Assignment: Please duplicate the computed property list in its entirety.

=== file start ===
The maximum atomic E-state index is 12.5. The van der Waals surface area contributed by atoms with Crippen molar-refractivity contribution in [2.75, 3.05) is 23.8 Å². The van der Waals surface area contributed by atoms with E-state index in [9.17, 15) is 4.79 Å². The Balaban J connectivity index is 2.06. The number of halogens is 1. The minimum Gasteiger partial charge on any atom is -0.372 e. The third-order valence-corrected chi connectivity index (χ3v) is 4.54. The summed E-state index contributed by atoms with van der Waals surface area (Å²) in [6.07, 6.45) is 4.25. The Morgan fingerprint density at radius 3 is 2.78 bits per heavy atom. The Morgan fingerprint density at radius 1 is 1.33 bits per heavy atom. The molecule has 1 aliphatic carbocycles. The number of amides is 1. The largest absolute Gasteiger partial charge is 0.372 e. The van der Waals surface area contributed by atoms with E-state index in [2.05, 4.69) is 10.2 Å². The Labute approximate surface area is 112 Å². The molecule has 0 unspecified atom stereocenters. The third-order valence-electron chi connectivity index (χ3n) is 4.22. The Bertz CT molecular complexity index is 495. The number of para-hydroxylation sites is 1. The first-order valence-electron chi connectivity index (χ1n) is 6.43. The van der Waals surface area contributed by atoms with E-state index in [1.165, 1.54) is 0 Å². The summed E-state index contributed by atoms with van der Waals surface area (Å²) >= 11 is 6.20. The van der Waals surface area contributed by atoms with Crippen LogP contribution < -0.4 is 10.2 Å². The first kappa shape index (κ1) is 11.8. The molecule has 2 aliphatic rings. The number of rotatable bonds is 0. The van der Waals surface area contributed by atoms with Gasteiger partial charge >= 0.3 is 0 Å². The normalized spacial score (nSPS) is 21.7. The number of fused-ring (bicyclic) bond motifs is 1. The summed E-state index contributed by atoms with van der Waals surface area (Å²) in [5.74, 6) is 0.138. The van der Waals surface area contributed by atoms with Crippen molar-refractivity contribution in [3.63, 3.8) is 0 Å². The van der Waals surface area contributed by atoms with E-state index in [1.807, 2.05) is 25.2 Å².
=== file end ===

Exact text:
The maximum atomic E-state index is 12.5. The van der Waals surface area contributed by atoms with Crippen molar-refractivity contribution in [2.75, 3.05) is 23.8 Å². The van der Waals surface area contributed by atoms with E-state index in [9.17, 15) is 4.79 Å². The Balaban J connectivity index is 2.06. The number of halogens is 1. The minimum Gasteiger partial charge on any atom is -0.372 e. The third-order valence-corrected chi connectivity index (χ3v) is 4.54. The summed E-state index contributed by atoms with van der Waals surface area (Å²) in [6.07, 6.45) is 4.25. The Morgan fingerprint density at radius 3 is 2.78 bits per heavy atom. The Morgan fingerprint density at radius 1 is 1.33 bits per heavy atom. The molecule has 1 aliphatic carbocycles. The number of amides is 1. The largest absolute Gasteiger partial charge is 0.372 e. The van der Waals surface area contributed by atoms with E-state index in [2.05, 4.69) is 10.2 Å². The Labute approximate surface area is 112 Å². The molecule has 0 unspecified atom stereocenters. The third-order valence-electron chi connectivity index (χ3n) is 4.22. The Bertz CT molecular complexity index is 495. The number of para-hydroxylation sites is 1. The first-order valence-electron chi connectivity index (χ1n) is 6.43. The van der Waals surface area contributed by atoms with E-state index in [1.165, 1.54) is 0 Å². The summed E-state index contributed by atoms with van der Waals surface area (Å²) >= 11 is 6.20. The van der Waals surface area contributed by atoms with Crippen LogP contribution < -0.4 is 10.2 Å². The first kappa shape index (κ1) is 11.8. The molecule has 2 aliphatic rings. The number of rotatable bonds is 0. The van der Waals surface area contributed by atoms with Gasteiger partial charge >= 0.3 is 0 Å². The normalized spacial score (nSPS) is 21.7. The number of fused-ring (bicyclic) bond motifs is 1. The summed E-state index contributed by atoms with van der Waals surface area (Å²) in [5.74, 6) is 0.138. The van der Waals surface area contributed by atoms with Crippen molar-refractivity contribution in [3.63, 3.8) is 0 Å². The van der Waals surface area contributed by atoms with E-state index in [1.807, 2.05) is 25.2 Å².